Plan 9 includes lots of engagement stuff, and is really a comprehensive look at retention from marketing all the way through a graduate's career. A big part of it will focus on re-engineering aid policies. It always amazes me how budget discussions in the spring focus so much attention on tuition policies, when for private colleges at least, aid policies are much more important.

Wednesday, November 19, 2008

Debating the value of SAT scores

A friend sent me a link to a New York Times article about the connection between student SAT scores and graduation rates in the SUNY system. Peter Salins, the author, poses the following question:
[D]o SATs predict graduation rates more accurately than high school grade-point averages? If we look merely at studies that statistically correlate SAT scores and high school grades with graduation rates, we find that, indeed, the two standards are roughly equivalent, meaning that the better that applicants do on either of these indicators the more likely they are to graduate from college. However, since students with high SAT scores tend to have better high school grade-point averages, this data doesn’t tell us which of the indicators — independent of the other — is a better predictor of college success.
He explains that the admissions standards of the SUNY system in the 1990s created a natural test as some institutions raised SAT requirements while others didn't, and high school GPA requirements remained roughly the same. The former schools saw significant increases in graduation rates. He concludes that those who wish to do away with SAT requirements are ignoring important information.

One question that the article doesn't answer is who exactly is graduating? Are the higher SAT scorers the ones who are responsible for the graduation rate increases? One would assume so, but it doesn't take much experience in institutional research to learn that you shouldn't assume such things. I ran our numbers to see what the situation is here. The graph below shows entering classes from 2000 to 2003 by quantized SAT, showing graduation rates. The students who didn't take the SAT (about half) graduated at the same rate as those who did, by the way.

We're a small school, so the two-standard deviation error bars are pretty intimidating, but I think we can see there's no support for the idea that the higher the SAT, the higher the graduation rate for our institution. On the other hand, actual grades earned are a good indicator. That doesn't help much for predictive purposes, but it shows that classroom accomplishments matter.

So for us, SAT is useful as a predictor in conjunction with high school GPA for predicting first year grade averages, but not much more than that. In fact, for our student population (half are first-generation college students) there's a good chance that the SAT underestimates their potential to graduate, leading them to be 'underpriced' in the admissions market compared to schools that put more emphasis on SAT.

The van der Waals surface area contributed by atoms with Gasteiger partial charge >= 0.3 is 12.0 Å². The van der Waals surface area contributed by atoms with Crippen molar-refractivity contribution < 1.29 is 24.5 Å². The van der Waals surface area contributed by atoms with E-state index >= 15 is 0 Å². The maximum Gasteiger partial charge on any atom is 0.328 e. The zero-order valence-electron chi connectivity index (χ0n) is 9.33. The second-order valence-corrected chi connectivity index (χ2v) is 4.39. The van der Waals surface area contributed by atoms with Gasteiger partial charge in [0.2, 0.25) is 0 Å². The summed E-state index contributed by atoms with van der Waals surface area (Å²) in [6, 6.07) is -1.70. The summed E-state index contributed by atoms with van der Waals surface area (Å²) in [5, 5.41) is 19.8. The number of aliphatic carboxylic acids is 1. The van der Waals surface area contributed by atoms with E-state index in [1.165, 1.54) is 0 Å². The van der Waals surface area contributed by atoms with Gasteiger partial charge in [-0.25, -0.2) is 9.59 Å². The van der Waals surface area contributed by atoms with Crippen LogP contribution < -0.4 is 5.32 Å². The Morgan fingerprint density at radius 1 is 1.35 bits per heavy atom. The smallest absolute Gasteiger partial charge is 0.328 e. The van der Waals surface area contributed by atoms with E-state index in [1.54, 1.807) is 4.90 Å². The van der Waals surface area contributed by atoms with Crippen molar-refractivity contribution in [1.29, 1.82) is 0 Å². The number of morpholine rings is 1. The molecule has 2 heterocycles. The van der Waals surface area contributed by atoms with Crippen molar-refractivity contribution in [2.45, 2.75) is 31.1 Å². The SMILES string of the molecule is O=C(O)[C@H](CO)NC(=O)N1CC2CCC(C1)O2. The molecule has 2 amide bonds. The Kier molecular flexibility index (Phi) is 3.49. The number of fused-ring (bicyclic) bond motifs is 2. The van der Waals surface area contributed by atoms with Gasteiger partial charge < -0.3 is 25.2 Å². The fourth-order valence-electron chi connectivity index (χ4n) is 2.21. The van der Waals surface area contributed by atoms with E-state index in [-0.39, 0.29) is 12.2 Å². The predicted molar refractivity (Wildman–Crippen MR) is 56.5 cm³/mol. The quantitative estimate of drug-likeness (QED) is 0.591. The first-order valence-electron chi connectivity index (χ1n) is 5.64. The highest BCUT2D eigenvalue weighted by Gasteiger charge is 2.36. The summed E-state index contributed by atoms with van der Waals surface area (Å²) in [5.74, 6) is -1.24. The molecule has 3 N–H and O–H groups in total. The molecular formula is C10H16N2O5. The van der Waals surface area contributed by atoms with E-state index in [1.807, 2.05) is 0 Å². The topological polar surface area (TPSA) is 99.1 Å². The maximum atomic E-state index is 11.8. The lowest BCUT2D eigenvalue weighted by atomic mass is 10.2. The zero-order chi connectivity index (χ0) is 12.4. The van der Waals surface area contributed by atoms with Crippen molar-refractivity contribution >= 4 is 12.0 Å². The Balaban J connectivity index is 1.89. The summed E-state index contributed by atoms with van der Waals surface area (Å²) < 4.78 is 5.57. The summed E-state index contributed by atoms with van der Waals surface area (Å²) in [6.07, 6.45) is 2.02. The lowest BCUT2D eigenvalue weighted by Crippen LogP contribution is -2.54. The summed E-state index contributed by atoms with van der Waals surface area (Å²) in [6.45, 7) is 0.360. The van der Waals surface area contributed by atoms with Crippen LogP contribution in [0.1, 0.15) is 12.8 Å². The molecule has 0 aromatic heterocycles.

Ultimately, it's more important that a student and the institution be a good match than that the student has a high standardized test score. SAT is a very blunt instrument. I think few would dispute that there are correlations with grades and graduation rates that can be useful predictors, but the real question is: is it worth the cost? Are there better ways to match applicants to institutions where they may have a better chance of finding what they want. I'm convinced that in our case there is. Our recent experience with the CIRP survey has convinced me that there are important variables we're not considering when we just look at grades and test scores. Behavior, attitudes, family support, and "cultural capital" are very important. My attitude toward SAT can be summed up in a newly-minted dictionary entry: meh.

Sunday, November 16, 2008

Dynamic Geo-Tagged Maps

Here's a cool thing you can do for free. On the left is a map of our enrolled students, tagged with credit hours. I made a similar one showing students who didn't return. The comparison shows a fairly obvious geographic concentration of attrition. More on that later. This post is about how to create one of these maps.

I found a cool demo on reddit on sending data through yahoo.pipes to google maps. It all sounded very complicated, but I thought of an interesting application one afternoon between committee meetings and tried it out. About six hours later at home I had it debugged and working. Part of the problem was the demo didn't work for me, and I had to rewrite bits. Here's how to do it.

First, you'll need an account with Yahoo. Then sign in on their überkuhl pipes constructor site This utility will let you take data from one source and "pipe" it to another, with all kinds of options for filtering along the way. In this case what we want to to is take some data of interest and geo-tag it.

First create a cgi application (or get a friendly web programmer to do so) that takes some data of interest and produces a delimited text file. Here's a sample of mine:
Aiken,SC|2 ( 71 credits avg)
Alpharetta,GA|2 ( 45 credits avg)
Altoona,PA|2 (149 credits avg)
Amelia court house,VA|1 ( 40 credits avg)
Anniston,AL|3 (156 credits avg)